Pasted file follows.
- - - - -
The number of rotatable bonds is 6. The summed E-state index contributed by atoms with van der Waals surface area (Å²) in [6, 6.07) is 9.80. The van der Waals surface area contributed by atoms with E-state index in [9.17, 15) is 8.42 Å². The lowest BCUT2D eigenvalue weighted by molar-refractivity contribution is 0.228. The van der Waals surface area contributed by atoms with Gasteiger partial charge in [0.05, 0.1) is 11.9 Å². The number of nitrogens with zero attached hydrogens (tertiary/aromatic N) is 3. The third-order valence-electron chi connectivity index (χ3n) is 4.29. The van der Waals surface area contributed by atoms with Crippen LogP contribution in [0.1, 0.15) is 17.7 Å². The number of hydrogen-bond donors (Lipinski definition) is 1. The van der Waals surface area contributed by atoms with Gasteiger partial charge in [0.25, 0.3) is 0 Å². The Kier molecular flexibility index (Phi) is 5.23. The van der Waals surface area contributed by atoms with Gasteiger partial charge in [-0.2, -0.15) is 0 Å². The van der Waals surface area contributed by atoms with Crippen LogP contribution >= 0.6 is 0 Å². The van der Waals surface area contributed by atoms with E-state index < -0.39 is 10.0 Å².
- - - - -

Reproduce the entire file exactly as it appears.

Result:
The number of rotatable bonds is 6. The summed E-state index contributed by atoms with van der Waals surface area (Å²) in [6, 6.07) is 9.80. The van der Waals surface area contributed by atoms with E-state index in [9.17, 15) is 8.42 Å². The lowest BCUT2D eigenvalue weighted by molar-refractivity contribution is 0.228. The van der Waals surface area contributed by atoms with Gasteiger partial charge in [0.05, 0.1) is 11.9 Å². The number of nitrogens with zero attached hydrogens (tertiary/aromatic N) is 3. The third-order valence-electron chi connectivity index (χ3n) is 4.29. The van der Waals surface area contributed by atoms with Crippen LogP contribution in [0.1, 0.15) is 17.7 Å². The number of hydrogen-bond donors (Lipinski definition) is 1. The van der Waals surface area contributed by atoms with Gasteiger partial charge in [0.25, 0.3) is 0 Å². The Kier molecular flexibility index (Phi) is 5.23. The van der Waals surface area contributed by atoms with Gasteiger partial charge in [-0.2, -0.15) is 0 Å². The van der Waals surface area contributed by atoms with Crippen LogP contribution >= 0.6 is 0 Å². The van der Waals surface area contributed by atoms with E-state index < -0.39 is 10.0 Å².